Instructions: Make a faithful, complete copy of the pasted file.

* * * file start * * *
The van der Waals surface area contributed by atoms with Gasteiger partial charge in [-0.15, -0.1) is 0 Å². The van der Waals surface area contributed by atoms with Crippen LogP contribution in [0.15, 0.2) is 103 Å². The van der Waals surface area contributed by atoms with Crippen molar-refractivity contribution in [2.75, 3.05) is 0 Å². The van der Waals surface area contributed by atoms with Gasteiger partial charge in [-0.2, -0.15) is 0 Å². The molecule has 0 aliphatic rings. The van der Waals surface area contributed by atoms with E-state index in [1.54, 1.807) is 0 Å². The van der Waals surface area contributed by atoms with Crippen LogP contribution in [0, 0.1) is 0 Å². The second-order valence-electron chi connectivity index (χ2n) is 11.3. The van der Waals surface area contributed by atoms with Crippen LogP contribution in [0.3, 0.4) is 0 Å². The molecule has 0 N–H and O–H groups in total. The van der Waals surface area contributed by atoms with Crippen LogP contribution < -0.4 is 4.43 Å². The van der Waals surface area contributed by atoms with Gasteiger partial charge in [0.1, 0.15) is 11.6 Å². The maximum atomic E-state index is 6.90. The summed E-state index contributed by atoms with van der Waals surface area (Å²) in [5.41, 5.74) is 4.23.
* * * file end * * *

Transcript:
The van der Waals surface area contributed by atoms with Gasteiger partial charge in [-0.15, -0.1) is 0 Å². The van der Waals surface area contributed by atoms with Crippen LogP contribution in [0.15, 0.2) is 103 Å². The van der Waals surface area contributed by atoms with Crippen molar-refractivity contribution in [2.75, 3.05) is 0 Å². The van der Waals surface area contributed by atoms with Gasteiger partial charge in [-0.2, -0.15) is 0 Å². The molecule has 0 aliphatic rings. The van der Waals surface area contributed by atoms with E-state index in [1.54, 1.807) is 0 Å². The van der Waals surface area contributed by atoms with Crippen LogP contribution in [0, 0.1) is 0 Å². The second-order valence-electron chi connectivity index (χ2n) is 11.3. The van der Waals surface area contributed by atoms with Crippen LogP contribution in [0.3, 0.4) is 0 Å². The molecule has 0 N–H and O–H groups in total. The van der Waals surface area contributed by atoms with Crippen LogP contribution < -0.4 is 4.43 Å². The van der Waals surface area contributed by atoms with Gasteiger partial charge in [0.1, 0.15) is 11.6 Å². The maximum atomic E-state index is 6.90. The summed E-state index contributed by atoms with van der Waals surface area (Å²) in [5.41, 5.74) is 4.23.